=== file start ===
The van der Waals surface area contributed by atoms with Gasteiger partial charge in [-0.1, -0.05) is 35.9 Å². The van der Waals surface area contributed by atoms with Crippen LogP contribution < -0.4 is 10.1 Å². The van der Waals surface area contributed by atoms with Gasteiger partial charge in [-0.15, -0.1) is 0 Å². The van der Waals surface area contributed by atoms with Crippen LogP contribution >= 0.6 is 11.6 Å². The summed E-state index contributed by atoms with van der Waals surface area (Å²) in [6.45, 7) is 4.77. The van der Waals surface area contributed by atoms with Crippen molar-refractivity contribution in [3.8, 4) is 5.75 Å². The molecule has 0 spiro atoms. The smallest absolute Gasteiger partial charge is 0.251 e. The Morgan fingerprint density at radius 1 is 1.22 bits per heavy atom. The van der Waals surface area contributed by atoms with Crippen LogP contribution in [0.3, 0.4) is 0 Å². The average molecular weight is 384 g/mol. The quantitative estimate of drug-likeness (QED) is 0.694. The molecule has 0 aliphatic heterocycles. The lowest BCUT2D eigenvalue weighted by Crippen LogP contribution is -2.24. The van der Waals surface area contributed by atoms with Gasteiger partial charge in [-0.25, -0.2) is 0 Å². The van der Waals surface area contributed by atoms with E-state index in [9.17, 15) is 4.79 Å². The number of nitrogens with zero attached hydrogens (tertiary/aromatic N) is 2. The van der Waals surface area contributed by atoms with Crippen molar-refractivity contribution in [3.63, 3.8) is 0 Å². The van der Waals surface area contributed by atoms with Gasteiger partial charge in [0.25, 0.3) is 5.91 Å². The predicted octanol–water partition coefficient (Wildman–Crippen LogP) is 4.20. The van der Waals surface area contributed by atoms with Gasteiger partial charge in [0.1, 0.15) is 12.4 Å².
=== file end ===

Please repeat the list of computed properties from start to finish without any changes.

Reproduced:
The van der Waals surface area contributed by atoms with Gasteiger partial charge in [-0.1, -0.05) is 35.9 Å². The van der Waals surface area contributed by atoms with Crippen LogP contribution < -0.4 is 10.1 Å². The van der Waals surface area contributed by atoms with Gasteiger partial charge in [-0.15, -0.1) is 0 Å². The van der Waals surface area contributed by atoms with Crippen LogP contribution >= 0.6 is 11.6 Å². The summed E-state index contributed by atoms with van der Waals surface area (Å²) in [6.45, 7) is 4.77. The van der Waals surface area contributed by atoms with Crippen molar-refractivity contribution in [3.8, 4) is 5.75 Å². The molecule has 0 spiro atoms. The smallest absolute Gasteiger partial charge is 0.251 e. The Morgan fingerprint density at radius 1 is 1.22 bits per heavy atom. The van der Waals surface area contributed by atoms with Crippen LogP contribution in [0.3, 0.4) is 0 Å². The average molecular weight is 384 g/mol. The quantitative estimate of drug-likeness (QED) is 0.694. The molecule has 0 aliphatic heterocycles. The lowest BCUT2D eigenvalue weighted by Crippen LogP contribution is -2.24. The van der Waals surface area contributed by atoms with Gasteiger partial charge in [-0.25, -0.2) is 0 Å². The van der Waals surface area contributed by atoms with E-state index in [9.17, 15) is 4.79 Å². The number of nitrogens with zero attached hydrogens (tertiary/aromatic N) is 2. The van der Waals surface area contributed by atoms with Crippen molar-refractivity contribution in [3.63, 3.8) is 0 Å². The van der Waals surface area contributed by atoms with Gasteiger partial charge in [0.25, 0.3) is 5.91 Å². The predicted octanol–water partition coefficient (Wildman–Crippen LogP) is 4.20. The van der Waals surface area contributed by atoms with Gasteiger partial charge in [0.1, 0.15) is 12.4 Å².